Humphrey Bogart: it’s hard to think of anyone who’s had the same lasting impact on the culture of movies. Though he died at the young age of fifty-seven more than half a century ago, his influence among actors and filmmakers, and his enduring appeal for film lovers around the world, remains as strong as ever. What is it about Bogart, with his unconventional looks and noticeable speech impediment, that has captured our collective imagination for so long? In this definitive biography, Stefan Kanfer answers that question, along the way illuminating the private man Bogart was and shining the spotlight on some of the greatest performances ever captured on celluloid.
Bogart fell into show business almost by accident and worked for nearly twenty years before becoming the star we know today. Born into a life of wealth and privilege in turn-of-the-century New York, Bogart was a troublemaker throughout his youth, getting kicked out of prep school and running away to join the navy at the age of nineteen. After a short, undistinguished stint at sea, Bogart spent his early twenties drifting aimlessly from one ill-fitting career to another, until, through a childhood friend, he got his first theater job. Working first as a stagehand and then, reluctantly, as a bit-part player, Bogart cut his teeth in one forgettable role after another. But it was here he began to develop a work ethic; deciding that there were “two kinds of men: professionals and bums,” Bogart, for the first time in his life, wanted to be the former.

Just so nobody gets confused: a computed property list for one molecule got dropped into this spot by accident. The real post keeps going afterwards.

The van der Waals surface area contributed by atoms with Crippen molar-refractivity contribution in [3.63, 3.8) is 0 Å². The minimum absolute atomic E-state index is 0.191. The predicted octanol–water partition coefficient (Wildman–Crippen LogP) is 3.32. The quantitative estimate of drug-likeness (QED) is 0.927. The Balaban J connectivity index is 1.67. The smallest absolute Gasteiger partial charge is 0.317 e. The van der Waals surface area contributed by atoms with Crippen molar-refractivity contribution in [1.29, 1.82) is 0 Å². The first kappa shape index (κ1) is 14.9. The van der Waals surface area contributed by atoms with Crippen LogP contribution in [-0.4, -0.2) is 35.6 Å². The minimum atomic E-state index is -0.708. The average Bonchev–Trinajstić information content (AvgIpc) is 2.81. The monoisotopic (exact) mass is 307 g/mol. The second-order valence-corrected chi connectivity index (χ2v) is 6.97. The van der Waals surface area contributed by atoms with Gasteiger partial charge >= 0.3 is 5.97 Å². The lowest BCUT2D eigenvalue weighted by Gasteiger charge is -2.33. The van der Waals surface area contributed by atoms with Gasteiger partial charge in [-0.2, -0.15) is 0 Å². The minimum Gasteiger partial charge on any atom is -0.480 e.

After the Crash of ’29, Bogart headed west to try his luck in Hollywood. That luck was scarce, and he slogged through more than thirty B-movie roles before his drinking buddy John Huston wrote him a part that would change everything; with High Sierra, Bogart finally broke through at the age of forty—being a pro had paid off.
What followed was a string of movies we have come to know as the most beloved classics of American cinema: The Maltese Falcon, Casablanca, The Big Sleep, The African Queen . . . the list goes on and on. Kanfer appraises each of the films with an unfailing critical eye, weaving in lively accounts of behind-the-scenes fun and friendships, including, of course, the great love story of Bogart and Bacall. What emerges in these pages is the portrait of a great Hollywood life, and the final word on why there can only ever be one Bogie.
About the Author
Stefan Kanfer's books include "Ball of Fire: The Tumultuous Life and Comic Art of Lucille Ball; Stardust Lost: The Triumph, Tragedy, and "Mishugas" of the Yiddish Theater in America; "and" Somebody: The Reckless Life and Remarkable Career of Marlon Brando." He was a writer and editor at "Time" for more than twenty years and was its first bylined film critic, a post he held between 1967 and 1972. He is also the primary interviewer in the Academy Award-nominated documentary "The Line King" and editor of an anthology of Groucho Marx's comedy, "The Essential Groucho." He is a Literary Lion of the New York Public Library and recipient of numerous writing awards. He lives in New York and on Cape Cod.